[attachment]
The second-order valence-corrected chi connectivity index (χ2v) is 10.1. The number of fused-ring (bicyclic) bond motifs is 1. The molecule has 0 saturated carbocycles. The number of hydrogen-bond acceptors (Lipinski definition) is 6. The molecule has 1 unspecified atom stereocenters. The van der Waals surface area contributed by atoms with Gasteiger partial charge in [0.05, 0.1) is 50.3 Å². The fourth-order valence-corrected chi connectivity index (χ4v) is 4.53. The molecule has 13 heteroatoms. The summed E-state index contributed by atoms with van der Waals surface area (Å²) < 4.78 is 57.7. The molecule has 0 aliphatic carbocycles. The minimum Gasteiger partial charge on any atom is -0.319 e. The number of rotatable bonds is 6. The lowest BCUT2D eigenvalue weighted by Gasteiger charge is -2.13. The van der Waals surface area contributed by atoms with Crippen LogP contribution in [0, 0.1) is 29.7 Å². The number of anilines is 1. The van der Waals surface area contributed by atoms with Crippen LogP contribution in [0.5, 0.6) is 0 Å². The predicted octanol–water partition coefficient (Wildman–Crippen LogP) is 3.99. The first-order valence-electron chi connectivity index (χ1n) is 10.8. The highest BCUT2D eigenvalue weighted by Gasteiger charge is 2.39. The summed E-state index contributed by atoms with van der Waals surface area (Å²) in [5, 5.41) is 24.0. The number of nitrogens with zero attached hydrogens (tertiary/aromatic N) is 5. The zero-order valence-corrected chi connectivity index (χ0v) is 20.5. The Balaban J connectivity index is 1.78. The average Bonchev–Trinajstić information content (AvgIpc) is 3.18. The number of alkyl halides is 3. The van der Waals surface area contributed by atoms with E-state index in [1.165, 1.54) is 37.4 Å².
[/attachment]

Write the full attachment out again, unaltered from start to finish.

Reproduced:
The second-order valence-corrected chi connectivity index (χ2v) is 10.1. The number of fused-ring (bicyclic) bond motifs is 1. The molecule has 0 saturated carbocycles. The number of hydrogen-bond acceptors (Lipinski definition) is 6. The molecule has 1 unspecified atom stereocenters. The van der Waals surface area contributed by atoms with Gasteiger partial charge in [0.05, 0.1) is 50.3 Å². The fourth-order valence-corrected chi connectivity index (χ4v) is 4.53. The molecule has 13 heteroatoms. The summed E-state index contributed by atoms with van der Waals surface area (Å²) < 4.78 is 57.7. The molecule has 0 aliphatic carbocycles. The minimum Gasteiger partial charge on any atom is -0.319 e. The number of rotatable bonds is 6. The lowest BCUT2D eigenvalue weighted by Gasteiger charge is -2.13. The van der Waals surface area contributed by atoms with Crippen LogP contribution in [0, 0.1) is 29.7 Å². The number of anilines is 1. The van der Waals surface area contributed by atoms with Crippen LogP contribution in [0.5, 0.6) is 0 Å². The predicted octanol–water partition coefficient (Wildman–Crippen LogP) is 3.99. The first-order valence-electron chi connectivity index (χ1n) is 10.8. The highest BCUT2D eigenvalue weighted by Gasteiger charge is 2.39. The summed E-state index contributed by atoms with van der Waals surface area (Å²) in [5, 5.41) is 24.0. The number of nitrogens with zero attached hydrogens (tertiary/aromatic N) is 5. The zero-order valence-corrected chi connectivity index (χ0v) is 20.5. The Balaban J connectivity index is 1.78. The average Bonchev–Trinajstić information content (AvgIpc) is 3.18. The number of alkyl halides is 3. The van der Waals surface area contributed by atoms with E-state index in [1.165, 1.54) is 37.4 Å².